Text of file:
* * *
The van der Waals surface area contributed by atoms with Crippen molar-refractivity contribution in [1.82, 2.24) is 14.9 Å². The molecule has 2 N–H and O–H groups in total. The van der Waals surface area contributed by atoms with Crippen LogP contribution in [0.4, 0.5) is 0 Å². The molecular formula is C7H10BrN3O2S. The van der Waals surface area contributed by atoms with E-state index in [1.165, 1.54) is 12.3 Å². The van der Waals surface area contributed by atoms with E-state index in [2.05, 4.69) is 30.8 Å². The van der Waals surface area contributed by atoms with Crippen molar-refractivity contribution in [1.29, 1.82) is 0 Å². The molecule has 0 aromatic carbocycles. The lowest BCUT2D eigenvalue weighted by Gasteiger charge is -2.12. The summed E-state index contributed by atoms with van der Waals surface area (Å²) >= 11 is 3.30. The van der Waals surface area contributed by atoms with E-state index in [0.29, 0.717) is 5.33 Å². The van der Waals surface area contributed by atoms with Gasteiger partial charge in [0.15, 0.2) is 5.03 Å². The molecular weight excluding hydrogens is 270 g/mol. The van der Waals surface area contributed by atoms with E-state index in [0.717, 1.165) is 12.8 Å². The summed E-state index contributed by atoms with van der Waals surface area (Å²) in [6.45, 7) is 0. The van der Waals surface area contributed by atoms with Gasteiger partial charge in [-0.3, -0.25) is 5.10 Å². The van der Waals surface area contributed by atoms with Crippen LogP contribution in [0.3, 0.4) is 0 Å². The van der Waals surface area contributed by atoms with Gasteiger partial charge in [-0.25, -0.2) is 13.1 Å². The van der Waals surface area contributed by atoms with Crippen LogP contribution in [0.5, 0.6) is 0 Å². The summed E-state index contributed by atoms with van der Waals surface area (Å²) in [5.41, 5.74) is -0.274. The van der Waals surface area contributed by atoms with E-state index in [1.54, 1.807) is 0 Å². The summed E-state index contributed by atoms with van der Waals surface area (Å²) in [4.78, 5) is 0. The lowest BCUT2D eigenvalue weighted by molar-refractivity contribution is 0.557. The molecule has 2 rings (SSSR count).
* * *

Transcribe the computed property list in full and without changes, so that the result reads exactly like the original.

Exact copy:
The van der Waals surface area contributed by atoms with Crippen molar-refractivity contribution in [1.82, 2.24) is 14.9 Å². The molecule has 2 N–H and O–H groups in total. The van der Waals surface area contributed by atoms with Crippen LogP contribution in [0.4, 0.5) is 0 Å². The molecular formula is C7H10BrN3O2S. The van der Waals surface area contributed by atoms with E-state index in [1.165, 1.54) is 12.3 Å². The van der Waals surface area contributed by atoms with E-state index in [2.05, 4.69) is 30.8 Å². The van der Waals surface area contributed by atoms with Crippen molar-refractivity contribution in [1.29, 1.82) is 0 Å². The molecule has 0 aromatic carbocycles. The lowest BCUT2D eigenvalue weighted by Gasteiger charge is -2.12. The summed E-state index contributed by atoms with van der Waals surface area (Å²) >= 11 is 3.30. The van der Waals surface area contributed by atoms with E-state index in [0.29, 0.717) is 5.33 Å². The van der Waals surface area contributed by atoms with Gasteiger partial charge in [0.15, 0.2) is 5.03 Å². The molecular weight excluding hydrogens is 270 g/mol. The van der Waals surface area contributed by atoms with E-state index in [0.717, 1.165) is 12.8 Å². The summed E-state index contributed by atoms with van der Waals surface area (Å²) in [6.45, 7) is 0. The van der Waals surface area contributed by atoms with Gasteiger partial charge in [-0.3, -0.25) is 5.10 Å². The van der Waals surface area contributed by atoms with Crippen LogP contribution in [0.3, 0.4) is 0 Å². The van der Waals surface area contributed by atoms with Gasteiger partial charge in [-0.25, -0.2) is 13.1 Å². The van der Waals surface area contributed by atoms with Crippen LogP contribution in [0.5, 0.6) is 0 Å². The summed E-state index contributed by atoms with van der Waals surface area (Å²) in [5.41, 5.74) is -0.274. The van der Waals surface area contributed by atoms with E-state index in [1.54, 1.807) is 0 Å². The summed E-state index contributed by atoms with van der Waals surface area (Å²) in [4.78, 5) is 0. The lowest BCUT2D eigenvalue weighted by molar-refractivity contribution is 0.557. The molecule has 2 rings (SSSR count).